Minneapolis is now talking about following Seattle’s “lead” in raising the minimum wage to $15/hour.
Council member Alondra Cano tells us she’s working with the U.S. Department of Labor to get a sense of the legal challenges the city could face if officials try to follow Seattle’s lead and raise the minimum wage within its borders.
“My office and myself and my constituents are very supportive of the efforts of fast food workers,” Cano tells us. “We’re very happy that a handful of council members are very interested in this topic. There’s a lot of political interest in this, I think people feel that it’s the morally right thing to do, and the right time to do it.”
The most annoying part? They know it’s a dumb idea. Well, not in as many words – but read this next bit and tell me there isn’t an “and then a Miracle happens” tucked away here:
But Cano acknowledges that the context in Minneapolis is different than it is in Seattle, where earlier this summer the city council voted to gradually increase the minimum wage in the city to $15 an hour. “Minneapolis is a very competitive and connected environment where if we make any moves that would discourage companies from doing business here, they could move to St. Louis Park, Bloomington, or St. Paul,” Cano says. “Seattle is a hub of the local economy, a lot of companies are locked in and anchored there, so the real question is how do we ensure that people in Minneapolis benefit from this move? If we do this, how many of these jobs would stay in Minneapolis and benefit residents? At this point we’re doing a lot of research.”
They’re doing a “lot of research”. All of it political. None of it economical. It’s a payback to the public employee unions, perched on the backs of black, latino and immigrant Minneapolitans. Who the DFL just knows aren ‘t voting for anyone else…
There’ some important news to report.
If you know how to party say yeah…
Brian “Saint Paul” Ward over at Fraters has the analysis of the Democrat battle in District 60B that the mainstream media just won’t do.
That’d be Phyllis Kahn versus Mohamud Noor.
Of course, I do strongly urge all our Somali brothers to vote for Abdimalik Askar, rather than trade one petty sinecurist for another.
But read Brian’s piece anyway.
UPDATE: Fixed the link.
Joe Doakes from Como Park emails:
On Monday, the Police Chief of Minneapolis visited North Minneapolis and made a speech telling criminals to put down their guns.
On Tuesday, criminals responded: “Sure, as soon as we finish shooting these people.”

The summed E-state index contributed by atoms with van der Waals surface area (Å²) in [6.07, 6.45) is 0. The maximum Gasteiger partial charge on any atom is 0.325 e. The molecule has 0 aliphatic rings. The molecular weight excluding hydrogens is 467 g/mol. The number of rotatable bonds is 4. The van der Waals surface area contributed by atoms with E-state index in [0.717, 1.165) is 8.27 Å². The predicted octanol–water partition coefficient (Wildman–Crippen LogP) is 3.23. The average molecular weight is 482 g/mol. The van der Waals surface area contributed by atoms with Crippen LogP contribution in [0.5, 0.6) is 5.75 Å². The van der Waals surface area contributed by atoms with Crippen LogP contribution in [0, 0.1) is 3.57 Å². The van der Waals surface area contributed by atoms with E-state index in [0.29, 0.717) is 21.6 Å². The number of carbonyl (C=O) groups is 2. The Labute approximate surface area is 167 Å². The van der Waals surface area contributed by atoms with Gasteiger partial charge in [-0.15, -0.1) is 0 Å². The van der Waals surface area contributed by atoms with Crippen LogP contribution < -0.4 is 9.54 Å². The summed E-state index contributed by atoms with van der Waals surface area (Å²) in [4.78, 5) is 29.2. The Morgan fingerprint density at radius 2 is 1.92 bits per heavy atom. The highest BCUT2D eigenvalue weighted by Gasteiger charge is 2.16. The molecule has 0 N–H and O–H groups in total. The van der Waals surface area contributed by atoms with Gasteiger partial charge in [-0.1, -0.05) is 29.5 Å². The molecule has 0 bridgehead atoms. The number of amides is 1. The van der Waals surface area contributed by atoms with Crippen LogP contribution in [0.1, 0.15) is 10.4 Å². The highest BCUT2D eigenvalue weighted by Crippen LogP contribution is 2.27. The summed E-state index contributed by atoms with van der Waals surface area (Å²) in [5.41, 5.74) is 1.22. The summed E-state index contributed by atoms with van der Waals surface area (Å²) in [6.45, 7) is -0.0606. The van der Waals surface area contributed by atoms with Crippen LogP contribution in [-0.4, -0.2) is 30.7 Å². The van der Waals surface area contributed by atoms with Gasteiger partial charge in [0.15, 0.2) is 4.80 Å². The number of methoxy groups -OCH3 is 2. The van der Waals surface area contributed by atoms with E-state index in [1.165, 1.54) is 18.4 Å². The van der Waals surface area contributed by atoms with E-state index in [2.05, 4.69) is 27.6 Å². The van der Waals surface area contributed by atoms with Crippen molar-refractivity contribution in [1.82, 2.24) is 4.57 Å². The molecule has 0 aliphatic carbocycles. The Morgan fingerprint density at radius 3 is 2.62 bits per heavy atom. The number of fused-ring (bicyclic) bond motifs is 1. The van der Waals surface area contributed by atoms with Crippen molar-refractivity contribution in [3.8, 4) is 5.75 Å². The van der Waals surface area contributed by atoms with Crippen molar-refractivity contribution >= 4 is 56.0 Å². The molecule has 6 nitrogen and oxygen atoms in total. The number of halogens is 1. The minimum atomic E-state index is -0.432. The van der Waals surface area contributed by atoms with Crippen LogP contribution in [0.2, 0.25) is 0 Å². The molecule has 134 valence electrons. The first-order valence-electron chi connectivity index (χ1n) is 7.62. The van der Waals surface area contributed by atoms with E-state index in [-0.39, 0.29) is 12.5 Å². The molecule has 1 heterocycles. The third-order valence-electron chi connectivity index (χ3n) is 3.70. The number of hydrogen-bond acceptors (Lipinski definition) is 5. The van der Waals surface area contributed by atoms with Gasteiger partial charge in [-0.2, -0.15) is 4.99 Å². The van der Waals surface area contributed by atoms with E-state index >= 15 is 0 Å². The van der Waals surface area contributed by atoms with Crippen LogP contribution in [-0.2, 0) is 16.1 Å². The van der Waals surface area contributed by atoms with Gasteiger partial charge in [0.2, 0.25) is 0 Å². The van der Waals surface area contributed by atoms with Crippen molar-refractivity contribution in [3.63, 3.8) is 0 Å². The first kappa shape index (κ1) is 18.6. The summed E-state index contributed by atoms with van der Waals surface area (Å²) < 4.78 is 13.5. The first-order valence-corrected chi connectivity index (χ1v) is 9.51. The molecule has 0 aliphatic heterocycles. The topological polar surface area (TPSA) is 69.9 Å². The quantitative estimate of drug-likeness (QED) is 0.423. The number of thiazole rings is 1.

That solution didn’t last long.
The “state as nagging mom” approach never really works.
A friend of mine from South Minneapolis emails. The bad news? :
Oh great, my favorite local bar and burger place where I have taken many of you is now world famous. The POTUS just had a “Jucy Lucy” at Matt’s. Crap. We’ve been going to this place for decades and now…the place will be known in every corner of the earth. Best kept secret burger joint now will be even more busy. Dang.
The good news? At least he didn’t go to The Nook. You thought it was hard to get into Matt’s even before the POTUS’ visit?
Joe Doakes from Como Park emails:
Minneapolis trying pop-up parks to stop teen violence. Also:
“One goal for the pop-up parks is to connect kids with at least one caring adult who can act as a mentor and help them make good choices.”
In the Olden Days, these were known as Fathers. They’re obsolete now, replaced by government social programs.
Not so much “obsolete” as “officially denounced”.
It’s two days until the opening of the “Green Line” – and the Met Council’s toy choo choo has already been involved in four accidents. That’s far ahead of the pace of the Ventura Trolley.
I’ve driven down University alongside the trains; it’s more than a little bit disconcerting. And, if you’re not really really diligent about checking your vehicle’s blind spots, potentially deadly.
But what could possibly make it worse? They’re going to turn opening night into a pub crawl.
That’s right – like Uni doesn’t have enough drunks patrolling it on a Saturday night anyway…
Joe Doakes from Como Park emails:
Strib says we built 3,000 apartment units in the past year but the vacancy rate stayed at 2.5% and rent stayed below $1,000.
That means we’re adding apartments as fast as people are moving in, and that the people moving in are low-income.
Where are all these low-income people moving From?
And why does Minnesota want to build apartments for more of them?
In the eternal battle between crony controlled, politically endorsed monopolies and new service is popular among hipsters, a Minneapolis City Councilman has proposed – well, suggested – the unthinkable.
The Minneapolis city Council match in a public hearing to determine how to deal with the difference in regulation between the city sponsored taxicab monopoly, and the new ridesharing services like Uber and Lyft. Some cities have opted to back the monopolies.
. But in Minneapolis, the ordinance sponsor, Council Member Jacob Frey, said after the hearing that he doesn’t yet know if that’s an option but he is open to considering relaxed taxi regulations.
What will those Democrats think of next?
A friend and regular correspondent sent this from a Linden Hills Zoning Committee meeting last week: